The Fair Work Commission lead by Justice Judith (inaudible) accepted that argument and then went into a detailed argument about whether we suspended industrial action or terminated industrial action. In my opinion they made the right act. The Government's call was absolutely correct – be decisive, argue for a termination. Let everyone have the opportunity to put forward their alternative arguments. The Commission listened to the arguments and determined on merit that we've had enough, the tourism sector had had enough. You are going to negotiate. Industrial action is terminated. If you don't, we will determine those issues on merit.

JOURNALIST:

But wouldn't you have wished that it could have not gotten to that point? Anna Bligh, for example, is saying why don't we have a test that allows it to have an intervention before a company like this grounds its fleet?

FERGUSON:

Having been a union official for a few years, from time to time we have some disputes but then you get to a point where the Commission has to act. I've seen it act in the past and it's acting on this occasion. That national interest test has proven to be of benefit to the broader Australian community. The dispute is over, the planes are in the air, the tourism industry now has certainty to actually promote a very fine product that employs directly and indirectly just under 1 million Australians both domestically and internationally. Let's get on with the job of highlighting the details of this dispute and ensuring we return with certainty to a bright future for the tourism sector.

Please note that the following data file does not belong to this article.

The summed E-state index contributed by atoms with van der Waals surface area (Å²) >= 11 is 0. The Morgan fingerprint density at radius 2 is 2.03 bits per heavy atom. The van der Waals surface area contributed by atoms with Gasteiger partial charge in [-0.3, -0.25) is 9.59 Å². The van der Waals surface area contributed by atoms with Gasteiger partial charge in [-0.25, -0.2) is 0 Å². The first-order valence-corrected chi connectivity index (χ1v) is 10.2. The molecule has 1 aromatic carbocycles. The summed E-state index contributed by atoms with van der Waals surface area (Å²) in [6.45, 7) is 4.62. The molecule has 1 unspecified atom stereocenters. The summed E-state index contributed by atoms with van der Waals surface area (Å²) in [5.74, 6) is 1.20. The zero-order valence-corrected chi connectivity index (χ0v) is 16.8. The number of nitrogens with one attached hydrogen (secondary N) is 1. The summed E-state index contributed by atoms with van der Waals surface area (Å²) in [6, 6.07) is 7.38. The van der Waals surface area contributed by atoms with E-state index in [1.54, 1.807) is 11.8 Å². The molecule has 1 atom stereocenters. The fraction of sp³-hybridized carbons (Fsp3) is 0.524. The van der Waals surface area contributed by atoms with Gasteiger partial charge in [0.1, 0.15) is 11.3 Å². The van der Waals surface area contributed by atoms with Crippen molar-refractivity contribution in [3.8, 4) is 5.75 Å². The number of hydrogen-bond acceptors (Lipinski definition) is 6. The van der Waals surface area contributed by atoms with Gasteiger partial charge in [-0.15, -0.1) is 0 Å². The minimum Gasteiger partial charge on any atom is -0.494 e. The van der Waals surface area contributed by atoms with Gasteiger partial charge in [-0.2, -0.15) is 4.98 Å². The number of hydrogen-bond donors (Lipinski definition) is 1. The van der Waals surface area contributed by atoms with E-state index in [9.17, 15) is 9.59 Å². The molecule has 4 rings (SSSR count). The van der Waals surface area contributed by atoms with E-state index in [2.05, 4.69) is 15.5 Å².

JOURNALIST:

So is Jeff Lawrence just misguided in his criticisms?

FERGUSON:

I like to work with Jeff Lawrence but to be honest with you I haven't focused on what he's said. I've been too busy worrying about other issues, for example, about how we get people to come to Australia to have a holiday. The end of the dispute means I've got certainty. That's all I'm focused on, not trawling over the events of the last couple months.

JOURNALIST:

Is the Government saying that it is happy with the situation that allowed this dispute to get where it did without the ability to intervene earlier? Are you happy with that?

TREASURER:

Well, you are arguing that there could have been some action taken before QANTAS actually announced their decision to lock out their workforce

JOURNALIST:

I'm asking you whether there should be a provision to intervene earlier.

TREASURER:

No, the answer from Minister Ferguson was very clear – the Act worked and worked well.

JOURNALIST:

What does Mr Shorten think about Jeff Lawrence?

SHORTEN: